The last week of May saw a sudden, sharp rise in the number of H1N1 swine flu cases in Venezuela, the health ministry said Wednesday, refusing to disclose whether any deaths have been linked to the swine flu outbreak.
Health Minister Isabel Iturria, explaining why deaths would not be reported, blamed "political or economic interests" for creating alarm over the outbreak.
The ministry said there were 414 new cases of H1N1 in the week from May 26 to June 1, pushing the total number of cases from 724 to 1,138.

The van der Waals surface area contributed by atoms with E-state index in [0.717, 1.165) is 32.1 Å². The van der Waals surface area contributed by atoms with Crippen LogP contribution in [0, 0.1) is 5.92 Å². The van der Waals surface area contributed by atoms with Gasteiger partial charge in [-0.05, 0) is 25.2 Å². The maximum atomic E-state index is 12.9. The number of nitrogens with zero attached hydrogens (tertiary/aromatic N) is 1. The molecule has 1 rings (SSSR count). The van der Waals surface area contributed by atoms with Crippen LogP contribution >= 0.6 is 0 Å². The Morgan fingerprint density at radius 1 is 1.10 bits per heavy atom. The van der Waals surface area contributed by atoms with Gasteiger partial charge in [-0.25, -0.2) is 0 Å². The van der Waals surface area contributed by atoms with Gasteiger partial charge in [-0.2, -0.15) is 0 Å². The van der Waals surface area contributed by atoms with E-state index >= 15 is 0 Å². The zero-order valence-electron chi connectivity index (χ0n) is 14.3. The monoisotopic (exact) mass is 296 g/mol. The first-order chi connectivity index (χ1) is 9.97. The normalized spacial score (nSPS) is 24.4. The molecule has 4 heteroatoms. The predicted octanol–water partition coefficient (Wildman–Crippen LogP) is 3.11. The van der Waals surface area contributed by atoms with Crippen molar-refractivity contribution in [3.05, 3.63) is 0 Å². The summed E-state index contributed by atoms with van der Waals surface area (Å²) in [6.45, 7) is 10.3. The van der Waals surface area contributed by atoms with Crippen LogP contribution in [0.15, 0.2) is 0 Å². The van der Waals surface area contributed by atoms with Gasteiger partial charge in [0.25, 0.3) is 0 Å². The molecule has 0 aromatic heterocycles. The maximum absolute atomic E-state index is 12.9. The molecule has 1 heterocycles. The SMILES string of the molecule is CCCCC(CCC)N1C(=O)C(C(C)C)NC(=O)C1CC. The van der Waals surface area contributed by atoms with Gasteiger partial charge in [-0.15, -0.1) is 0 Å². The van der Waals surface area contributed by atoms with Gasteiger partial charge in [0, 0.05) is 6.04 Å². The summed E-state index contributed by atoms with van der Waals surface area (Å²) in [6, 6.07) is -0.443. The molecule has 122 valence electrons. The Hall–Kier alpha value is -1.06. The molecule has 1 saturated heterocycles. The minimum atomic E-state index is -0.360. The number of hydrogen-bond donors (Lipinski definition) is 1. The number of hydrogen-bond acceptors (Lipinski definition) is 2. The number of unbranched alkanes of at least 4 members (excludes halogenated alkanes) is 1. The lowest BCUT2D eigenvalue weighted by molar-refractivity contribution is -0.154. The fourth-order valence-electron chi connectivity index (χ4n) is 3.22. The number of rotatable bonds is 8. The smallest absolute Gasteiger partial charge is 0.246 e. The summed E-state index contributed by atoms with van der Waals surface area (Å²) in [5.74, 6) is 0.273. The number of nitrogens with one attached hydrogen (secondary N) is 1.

The virus was detected for the first time in Venezuela in 2009.
The current outbreak has surpassed one in 2011 that resulted in 900 cases and eight deaths.
Venezuela has been fiercely polarized since Nicolas Maduro was declared the winner of a disputed election in April to replace his mentor, the late leftist leader Hugo Chavez. The centrist opposition has contested the results.